Dissection Of The Market Underlies My Skepticism

Perhaps the key technical argument about the market has to do with the breadth of the rally.


Bears argue that the market is thin – being led by only a few mega cap stocks. Bulls argue that many more stocks are participating. Both are right.


As you can see in the chart above of the NYSE Advance/Decline line which sums the Advancers minus the Decliners on the NYSE on a daily basis, more stocks by far have been advancing than declining on a daily basis for the last four months. On the other hand, when you look at the chart above by BeSpoke, you can see that Nvidia (NVDA) and Facebook (META) accounted for 37.5% of the S&P’s gain through February. Microsoft (MSFT) and Amazon (AMZN) contributed another 17.5%. In other words, four stocks account for more than half of the S&P’s gains this year. The rally has in fact broadened out over the last few months but gains at the index level are being driven by a few mega cap tech stocks.

Make of that technical evidence what you will, from a valuation perspective I also have big concerns. We all know by now that NVDA is only trading at 30x current year earnings. But that’s not the issue. The issue is the sustainability of the earnings over the next few years (see “Don’t Call It A Bubble”, 2/29). In other words, NVDA may still be overvalued at 30x current year earnings.

The same same thing applies to META. As I wrote in “META; 2024 Is Bound To Disappoint” (2/2), META’s “Year of Efficiency” led to a tremendous improvement in margins and profitability – and therefore stock price performance. But most of the gains from cost cutting have been achieved and 2024 will not be a repeat of 2023.

The same kind of valuation analysis applies to some of the other mega caps that are performing well. Take Costco (COST) and Broadcom (AVGO) – each of which is a top 25 market cap company. (Both companies report earnings Thursday afternoon). COST at 50x earnings is insane. As high quality a company as it is, it just isn’t worth that valuation. Further gains will only come from momentum and multiple expansion rather than fundamental reasons.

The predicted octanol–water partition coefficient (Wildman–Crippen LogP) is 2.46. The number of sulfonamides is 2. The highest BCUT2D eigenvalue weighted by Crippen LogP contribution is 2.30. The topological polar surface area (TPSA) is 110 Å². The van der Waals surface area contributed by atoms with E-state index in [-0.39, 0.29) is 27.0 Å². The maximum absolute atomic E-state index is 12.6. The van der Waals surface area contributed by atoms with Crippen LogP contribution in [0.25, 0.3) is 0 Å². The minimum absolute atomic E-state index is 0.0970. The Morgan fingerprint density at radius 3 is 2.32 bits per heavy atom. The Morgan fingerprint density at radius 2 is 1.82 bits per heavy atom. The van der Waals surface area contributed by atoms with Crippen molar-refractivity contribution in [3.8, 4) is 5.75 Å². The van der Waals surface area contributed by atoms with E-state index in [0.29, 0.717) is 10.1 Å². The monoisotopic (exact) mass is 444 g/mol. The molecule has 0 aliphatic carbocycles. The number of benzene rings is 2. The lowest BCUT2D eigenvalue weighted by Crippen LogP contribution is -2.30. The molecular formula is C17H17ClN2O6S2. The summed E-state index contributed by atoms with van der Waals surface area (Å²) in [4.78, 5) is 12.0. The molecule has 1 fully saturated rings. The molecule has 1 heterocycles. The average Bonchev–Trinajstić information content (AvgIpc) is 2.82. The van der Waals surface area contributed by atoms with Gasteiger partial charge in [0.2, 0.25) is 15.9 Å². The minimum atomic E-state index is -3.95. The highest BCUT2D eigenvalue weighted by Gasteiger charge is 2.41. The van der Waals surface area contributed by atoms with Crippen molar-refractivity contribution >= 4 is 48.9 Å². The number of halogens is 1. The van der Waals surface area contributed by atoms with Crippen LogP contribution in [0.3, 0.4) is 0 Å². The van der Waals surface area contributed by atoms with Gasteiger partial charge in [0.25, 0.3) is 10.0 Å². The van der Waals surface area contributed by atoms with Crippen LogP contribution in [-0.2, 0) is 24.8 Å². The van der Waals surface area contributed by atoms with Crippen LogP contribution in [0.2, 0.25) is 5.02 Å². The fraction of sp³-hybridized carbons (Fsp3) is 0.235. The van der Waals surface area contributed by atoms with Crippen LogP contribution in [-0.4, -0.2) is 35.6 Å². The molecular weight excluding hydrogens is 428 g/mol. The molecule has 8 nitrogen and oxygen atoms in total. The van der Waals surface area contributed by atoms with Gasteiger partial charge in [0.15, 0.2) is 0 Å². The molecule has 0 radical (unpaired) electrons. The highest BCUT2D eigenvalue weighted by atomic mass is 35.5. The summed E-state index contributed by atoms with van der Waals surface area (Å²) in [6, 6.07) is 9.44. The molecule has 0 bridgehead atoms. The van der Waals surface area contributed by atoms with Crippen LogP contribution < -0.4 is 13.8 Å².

Now consider AVGO – “the poor man’s Nvidia”. AVGO is an important stock with a nearly $600 billion market cap that was +22% and contributed 3.72% of the S&P’s YTD gains through February. Three months ago, AVGO guided FY24 revenue to $50 billion and Adjusted EBITDA to $30 billion, which includes the VMware acquisition. 20x EBITDA is hardly cheap for a company delivering single digit revenue growth. It will be very interesting to see if the AI mania is going to show up in AVGO’s FY24 guidance when they report Thursday afternoon.

While bullish technicians are right that the rally has broadened out, the mega cap names – especially tech – are still driving gains at the index level and from a valuation standpoint they are fully valued at best. Further gains in these names can only come from momentum and multiple expansion, not fundamental reasons. It’s hard for me to be bullish on the market as a whole given this analysis.


More By This Author:

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SMCI: The Real Bubble Stock
Costco's Valuation Is Insane

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